The Gangster Museum of America Takes Us Back to When Mobsters Ruled Spa City
Grab a soak, smuggle some ‘shine.
On the morning of June 17, 1933, a train leaving from Fort Smith, Arkansas, pulled up to Kansas City’s Union Station. On it were a group of officers and one FBI Special Agent, with federal prisoner Frank “Jelly” Nash in tow. They were transporting the infamous burglar and murderer back to the penitentiary in Leavenworth, Kansas, from which he had escaped three years earlier.
Waiting to spring Nash at the station were fully armed mob associates Verne Miller, Adam Richetti, and the notorious bank robber Charles “Pretty Boy” Floyd. The officers disembarked, and just as they had placed Nash in the front seat of their waiting car, a voice was heard saying “Let ‘em have it!” Machine gun fire sprayed, killing two police detectives, the police chief of McAlester, Oklahoma, and four officers, including the Kansas City Special Agent. Also killed? Frank Nash. Whether that was intentional was never determined.
The bloody incident became known as the Kansas City Massacre and is marked in legal history as the catalyst for stronger federal crime laws—including allowing FBI agents to carry firearms and giving them the authority to make arrests. (Before that, their jurisdiction was much more limited.)
But there’s also something else notable: Frank Nash had been hiding out for years—enjoying underworld protection after breaking parole—in Hot Springs, Arkansas. That wasn’t by accident.
The thermal soaking waters of what was then known as America’s Spa City were not just a magnet for Texas oilmen, musicians including Duke Ellington and Elvis, baseball players like Babe Ruth, and tourists who flocked to slick establishments like the Como Hotel, where the glazed white bricks came indented with the word “Tiffany,” manufactured by Leon Tiffany, brother of the jeweler Louis Comfort Tiffany. This was also the preferred vacation destination for mobsters from all over.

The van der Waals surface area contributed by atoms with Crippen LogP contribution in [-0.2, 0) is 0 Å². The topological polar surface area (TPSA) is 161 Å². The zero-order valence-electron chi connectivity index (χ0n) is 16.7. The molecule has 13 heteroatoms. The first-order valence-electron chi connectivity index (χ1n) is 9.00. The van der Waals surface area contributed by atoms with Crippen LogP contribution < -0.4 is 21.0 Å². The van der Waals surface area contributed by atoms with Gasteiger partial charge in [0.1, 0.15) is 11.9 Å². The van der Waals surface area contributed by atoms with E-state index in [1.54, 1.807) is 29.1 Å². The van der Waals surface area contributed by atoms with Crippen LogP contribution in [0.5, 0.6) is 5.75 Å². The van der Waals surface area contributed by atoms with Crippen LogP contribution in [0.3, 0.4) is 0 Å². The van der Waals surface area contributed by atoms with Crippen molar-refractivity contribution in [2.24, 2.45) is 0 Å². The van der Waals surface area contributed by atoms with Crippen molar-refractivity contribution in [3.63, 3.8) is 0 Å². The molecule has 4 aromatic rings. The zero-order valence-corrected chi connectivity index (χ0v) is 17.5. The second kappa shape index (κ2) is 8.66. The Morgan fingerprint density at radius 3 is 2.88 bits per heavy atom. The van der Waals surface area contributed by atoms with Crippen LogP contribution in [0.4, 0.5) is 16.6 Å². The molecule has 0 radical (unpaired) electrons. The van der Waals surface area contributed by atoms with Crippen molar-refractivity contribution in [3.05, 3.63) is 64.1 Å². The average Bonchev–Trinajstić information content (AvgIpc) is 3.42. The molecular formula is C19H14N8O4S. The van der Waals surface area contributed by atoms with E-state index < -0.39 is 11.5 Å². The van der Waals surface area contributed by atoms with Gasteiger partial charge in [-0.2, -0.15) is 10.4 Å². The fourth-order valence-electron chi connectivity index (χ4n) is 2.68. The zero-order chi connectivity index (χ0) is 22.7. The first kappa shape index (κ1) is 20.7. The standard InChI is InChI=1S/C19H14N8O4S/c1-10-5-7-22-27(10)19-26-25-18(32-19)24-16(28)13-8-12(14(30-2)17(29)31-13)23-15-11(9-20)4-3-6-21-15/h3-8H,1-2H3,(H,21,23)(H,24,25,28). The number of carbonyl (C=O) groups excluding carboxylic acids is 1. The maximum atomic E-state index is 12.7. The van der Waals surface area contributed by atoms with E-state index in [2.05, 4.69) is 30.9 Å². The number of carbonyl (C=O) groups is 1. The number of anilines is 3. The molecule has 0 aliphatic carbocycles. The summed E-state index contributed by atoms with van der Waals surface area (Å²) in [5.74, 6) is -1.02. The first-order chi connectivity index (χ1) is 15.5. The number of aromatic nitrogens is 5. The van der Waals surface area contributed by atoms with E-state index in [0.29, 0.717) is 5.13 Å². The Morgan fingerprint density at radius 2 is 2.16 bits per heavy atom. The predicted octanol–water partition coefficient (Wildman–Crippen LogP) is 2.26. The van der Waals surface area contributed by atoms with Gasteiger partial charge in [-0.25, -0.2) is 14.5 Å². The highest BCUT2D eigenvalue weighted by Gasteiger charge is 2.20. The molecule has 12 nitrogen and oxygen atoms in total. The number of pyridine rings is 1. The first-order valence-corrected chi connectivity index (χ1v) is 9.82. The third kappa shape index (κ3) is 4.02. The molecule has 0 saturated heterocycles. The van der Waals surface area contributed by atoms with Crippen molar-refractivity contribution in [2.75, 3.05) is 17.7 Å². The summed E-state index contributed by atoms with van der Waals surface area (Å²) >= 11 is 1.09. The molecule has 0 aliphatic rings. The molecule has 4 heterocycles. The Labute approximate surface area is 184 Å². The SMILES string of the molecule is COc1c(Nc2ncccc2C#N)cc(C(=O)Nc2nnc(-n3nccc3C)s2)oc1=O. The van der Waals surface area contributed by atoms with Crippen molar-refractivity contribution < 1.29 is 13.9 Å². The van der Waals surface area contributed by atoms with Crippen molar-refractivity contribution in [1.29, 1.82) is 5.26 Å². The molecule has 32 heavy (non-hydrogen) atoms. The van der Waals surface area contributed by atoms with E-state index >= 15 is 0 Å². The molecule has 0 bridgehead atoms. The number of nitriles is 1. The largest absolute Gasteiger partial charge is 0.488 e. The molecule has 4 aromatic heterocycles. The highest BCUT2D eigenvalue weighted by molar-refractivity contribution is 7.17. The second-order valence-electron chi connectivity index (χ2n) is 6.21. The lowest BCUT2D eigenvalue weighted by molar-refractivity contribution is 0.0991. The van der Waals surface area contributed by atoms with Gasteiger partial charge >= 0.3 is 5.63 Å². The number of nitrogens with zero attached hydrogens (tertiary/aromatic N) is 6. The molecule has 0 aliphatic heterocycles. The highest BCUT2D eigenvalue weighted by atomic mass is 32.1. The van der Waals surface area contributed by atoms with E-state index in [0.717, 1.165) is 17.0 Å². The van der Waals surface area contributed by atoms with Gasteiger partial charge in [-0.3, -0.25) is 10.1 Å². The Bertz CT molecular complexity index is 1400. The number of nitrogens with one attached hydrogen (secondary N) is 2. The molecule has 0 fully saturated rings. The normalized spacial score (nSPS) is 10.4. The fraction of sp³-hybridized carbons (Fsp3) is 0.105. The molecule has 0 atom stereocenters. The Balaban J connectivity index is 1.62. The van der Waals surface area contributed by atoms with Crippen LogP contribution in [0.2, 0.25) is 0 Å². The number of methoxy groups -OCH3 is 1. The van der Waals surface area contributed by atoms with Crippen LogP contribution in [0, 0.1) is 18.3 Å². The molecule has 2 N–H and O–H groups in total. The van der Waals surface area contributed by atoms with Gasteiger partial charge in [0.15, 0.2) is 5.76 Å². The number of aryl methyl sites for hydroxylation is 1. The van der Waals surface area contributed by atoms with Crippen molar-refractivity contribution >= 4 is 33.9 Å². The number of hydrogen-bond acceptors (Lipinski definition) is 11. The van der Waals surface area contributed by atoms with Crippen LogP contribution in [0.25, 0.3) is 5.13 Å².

Al Capone first visited in the mid 1920s, when he was the right-hand man for Johnny Torrio in Chicago; it’s said Capone would “take the waters” to treat the syphilis that would eventually leave him deteriorated. Capone’s cohort Lucky Luciano made appearances, as did gambling kingpin Julius Salsbury from Baltimore and the brutal Owen Vincent Madden, aka Owney “The Killer”Madden. (He owned New York’s underground. Also, he killed a bunch.) Madden made his affair with Hot Springs permanent: After his second stint in Sing Sing, he was exiled from New York by then-governor Franklin D. Roosevelt. He relocated to the Arkansas town, eventually marrying the postmaster’s daughter and living his days out violence-free in the South.
The gangsters came for the peace. “The politics and the government here were so lax, they protected them, because they came with a lot of money,” says Robert Raines, director of The Gangster Museum of America. “This was a safe place to meet, discuss business, have a good time, and go back and rob a bank somewhere else and get some more money.” He notes that there were no robberies in Hot Springs in the ‘40s, ‘50s, and ‘60s, because all the robbers were there on vacation.